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Research interests:

I am interested in using analytical techniques and omic approaches to monitor peatland health. This includes using sustainable proxies for peat organic matter to measure changes in decomposition at the molecular level. Particularly I am investigating the differences between degraded, near natural and rewetted sites.

Career history:

PhD (E4 DTP, NERC funded), University of Edinburgh (2021- Present)
Research Assistant, University of Warwick (2018 – 2021)
MChem Chemistry, University of Aberdeen (2013-2018)

Active research projects:

Developing a simple, cost-effective way to assess peatland health on the molecular level
Peatlands are globally important habitats which provide significant ecological services. Alongside homing unique biodiversity, they represent the Earth’s largest terrestrial carbon store, containing twice as much carbon as the entire forest biomass on this planet. Molecular level analysis may offer insight into the chemical processes that facilitate these essential ecosystem services, especially as it is believed that certain compounds are intrinsic to the carbon storage capabilities of the peat. However, as peat is a deeply complex mixture, studies of its chemical composition are very difficult. My project aims to offer a sustainable alternative: high resolution analysis of tea bags buried in peat, which act as a proxy for naturally occurring organic matter. The molecular changes of the tea would enable us to observe the natural processes occurring within the peat without the need to remove material from the landscape.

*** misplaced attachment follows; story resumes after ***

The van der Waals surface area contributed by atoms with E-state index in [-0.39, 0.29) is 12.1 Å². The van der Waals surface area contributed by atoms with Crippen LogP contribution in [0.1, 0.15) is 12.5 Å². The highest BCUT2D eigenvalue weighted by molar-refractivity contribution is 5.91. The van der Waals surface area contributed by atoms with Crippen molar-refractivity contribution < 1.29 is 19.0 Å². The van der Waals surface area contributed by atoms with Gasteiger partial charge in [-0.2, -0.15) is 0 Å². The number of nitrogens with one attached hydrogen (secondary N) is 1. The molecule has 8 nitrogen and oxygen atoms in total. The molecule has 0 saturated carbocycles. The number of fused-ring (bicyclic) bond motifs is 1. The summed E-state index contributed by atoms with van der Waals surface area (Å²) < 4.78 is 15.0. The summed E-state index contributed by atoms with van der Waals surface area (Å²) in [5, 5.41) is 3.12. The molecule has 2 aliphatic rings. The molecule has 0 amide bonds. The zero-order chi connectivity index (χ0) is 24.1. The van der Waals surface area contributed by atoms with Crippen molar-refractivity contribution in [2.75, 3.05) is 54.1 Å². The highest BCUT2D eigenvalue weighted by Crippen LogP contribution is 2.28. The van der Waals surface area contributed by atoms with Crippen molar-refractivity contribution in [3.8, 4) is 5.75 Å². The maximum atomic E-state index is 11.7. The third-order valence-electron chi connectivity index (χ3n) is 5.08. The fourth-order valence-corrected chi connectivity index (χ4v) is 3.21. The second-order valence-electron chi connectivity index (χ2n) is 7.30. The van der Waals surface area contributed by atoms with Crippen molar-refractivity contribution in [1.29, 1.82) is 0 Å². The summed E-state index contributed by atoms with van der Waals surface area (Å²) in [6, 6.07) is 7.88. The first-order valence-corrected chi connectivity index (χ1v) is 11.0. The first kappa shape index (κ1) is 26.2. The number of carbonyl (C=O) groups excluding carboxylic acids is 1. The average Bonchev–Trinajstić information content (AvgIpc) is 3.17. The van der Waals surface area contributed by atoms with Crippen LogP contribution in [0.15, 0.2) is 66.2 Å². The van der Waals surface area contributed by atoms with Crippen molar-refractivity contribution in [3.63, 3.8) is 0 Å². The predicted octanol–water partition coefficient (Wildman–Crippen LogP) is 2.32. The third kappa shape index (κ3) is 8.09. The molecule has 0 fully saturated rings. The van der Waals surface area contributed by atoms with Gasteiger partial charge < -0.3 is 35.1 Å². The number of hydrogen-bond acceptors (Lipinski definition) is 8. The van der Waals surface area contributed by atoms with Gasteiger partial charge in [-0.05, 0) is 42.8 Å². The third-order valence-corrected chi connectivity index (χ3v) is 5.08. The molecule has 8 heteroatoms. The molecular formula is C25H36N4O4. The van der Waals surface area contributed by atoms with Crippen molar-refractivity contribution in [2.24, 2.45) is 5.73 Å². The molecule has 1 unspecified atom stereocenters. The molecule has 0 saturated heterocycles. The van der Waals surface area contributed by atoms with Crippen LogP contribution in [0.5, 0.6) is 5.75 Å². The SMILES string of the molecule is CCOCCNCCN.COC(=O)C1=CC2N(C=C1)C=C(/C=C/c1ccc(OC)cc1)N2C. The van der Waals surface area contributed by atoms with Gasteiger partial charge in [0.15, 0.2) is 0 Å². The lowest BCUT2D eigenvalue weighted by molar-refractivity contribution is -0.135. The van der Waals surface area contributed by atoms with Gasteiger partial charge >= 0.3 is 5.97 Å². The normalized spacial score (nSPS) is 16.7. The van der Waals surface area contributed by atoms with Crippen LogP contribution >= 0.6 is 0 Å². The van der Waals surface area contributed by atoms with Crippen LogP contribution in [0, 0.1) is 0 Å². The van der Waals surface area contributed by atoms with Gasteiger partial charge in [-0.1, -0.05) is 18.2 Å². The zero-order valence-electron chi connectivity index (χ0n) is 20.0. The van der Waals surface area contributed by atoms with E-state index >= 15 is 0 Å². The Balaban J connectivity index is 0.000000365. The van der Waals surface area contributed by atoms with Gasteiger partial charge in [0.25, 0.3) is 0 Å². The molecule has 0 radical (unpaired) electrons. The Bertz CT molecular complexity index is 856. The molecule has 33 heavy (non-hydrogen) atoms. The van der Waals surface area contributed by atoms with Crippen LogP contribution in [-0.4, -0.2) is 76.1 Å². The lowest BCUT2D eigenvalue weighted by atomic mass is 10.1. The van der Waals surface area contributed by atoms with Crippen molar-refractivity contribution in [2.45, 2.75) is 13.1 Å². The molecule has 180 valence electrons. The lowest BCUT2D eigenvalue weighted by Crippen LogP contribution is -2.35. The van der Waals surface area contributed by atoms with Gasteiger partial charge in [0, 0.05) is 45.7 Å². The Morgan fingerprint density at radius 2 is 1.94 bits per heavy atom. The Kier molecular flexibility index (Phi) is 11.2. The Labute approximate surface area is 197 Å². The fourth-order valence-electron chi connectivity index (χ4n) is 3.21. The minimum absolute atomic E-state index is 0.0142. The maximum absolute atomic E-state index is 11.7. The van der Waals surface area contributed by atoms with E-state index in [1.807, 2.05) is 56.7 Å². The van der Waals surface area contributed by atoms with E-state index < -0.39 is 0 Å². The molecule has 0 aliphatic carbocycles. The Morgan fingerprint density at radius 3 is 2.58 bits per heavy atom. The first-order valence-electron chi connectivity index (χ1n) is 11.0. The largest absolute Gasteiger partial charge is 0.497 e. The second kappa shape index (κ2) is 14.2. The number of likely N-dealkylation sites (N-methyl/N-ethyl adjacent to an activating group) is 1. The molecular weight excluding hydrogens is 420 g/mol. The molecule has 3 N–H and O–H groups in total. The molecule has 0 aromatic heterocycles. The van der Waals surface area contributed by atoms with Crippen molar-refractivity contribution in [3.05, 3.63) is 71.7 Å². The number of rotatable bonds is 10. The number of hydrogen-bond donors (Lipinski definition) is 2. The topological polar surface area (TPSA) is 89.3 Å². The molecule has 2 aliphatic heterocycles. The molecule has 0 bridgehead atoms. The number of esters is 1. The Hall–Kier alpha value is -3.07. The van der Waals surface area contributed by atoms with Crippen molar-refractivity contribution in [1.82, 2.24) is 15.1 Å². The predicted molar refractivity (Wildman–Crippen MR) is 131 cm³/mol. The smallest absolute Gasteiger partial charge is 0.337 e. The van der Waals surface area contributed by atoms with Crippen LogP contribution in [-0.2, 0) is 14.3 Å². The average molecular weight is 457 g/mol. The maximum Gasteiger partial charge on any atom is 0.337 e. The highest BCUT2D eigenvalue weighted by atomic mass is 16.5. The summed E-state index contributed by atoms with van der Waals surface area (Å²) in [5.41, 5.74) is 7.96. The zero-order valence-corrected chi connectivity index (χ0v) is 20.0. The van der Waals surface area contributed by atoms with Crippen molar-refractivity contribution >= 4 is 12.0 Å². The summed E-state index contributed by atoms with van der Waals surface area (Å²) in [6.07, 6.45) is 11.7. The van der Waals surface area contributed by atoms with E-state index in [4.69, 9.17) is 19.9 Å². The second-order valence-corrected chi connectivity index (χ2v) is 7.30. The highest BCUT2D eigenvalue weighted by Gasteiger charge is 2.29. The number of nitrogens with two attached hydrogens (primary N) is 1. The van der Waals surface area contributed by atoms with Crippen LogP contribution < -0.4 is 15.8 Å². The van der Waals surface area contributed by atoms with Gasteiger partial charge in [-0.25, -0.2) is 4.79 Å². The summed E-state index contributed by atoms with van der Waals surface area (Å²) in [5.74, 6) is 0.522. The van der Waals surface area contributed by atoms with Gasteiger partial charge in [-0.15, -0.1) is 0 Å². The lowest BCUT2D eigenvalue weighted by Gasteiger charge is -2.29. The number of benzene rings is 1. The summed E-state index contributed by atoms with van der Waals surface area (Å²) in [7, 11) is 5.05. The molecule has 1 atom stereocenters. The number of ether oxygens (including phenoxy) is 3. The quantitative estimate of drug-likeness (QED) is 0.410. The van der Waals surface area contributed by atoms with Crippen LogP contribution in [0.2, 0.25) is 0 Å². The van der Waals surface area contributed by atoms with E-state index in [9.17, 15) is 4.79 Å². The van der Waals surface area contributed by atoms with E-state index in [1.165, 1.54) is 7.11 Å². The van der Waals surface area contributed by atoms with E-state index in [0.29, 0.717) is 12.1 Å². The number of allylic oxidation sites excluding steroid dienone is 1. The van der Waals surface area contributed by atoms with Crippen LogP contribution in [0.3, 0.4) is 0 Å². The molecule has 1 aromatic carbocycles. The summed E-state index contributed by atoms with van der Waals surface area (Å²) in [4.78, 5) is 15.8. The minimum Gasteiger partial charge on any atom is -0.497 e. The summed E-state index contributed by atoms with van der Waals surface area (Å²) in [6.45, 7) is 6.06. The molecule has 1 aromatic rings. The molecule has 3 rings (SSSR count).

Recent publications: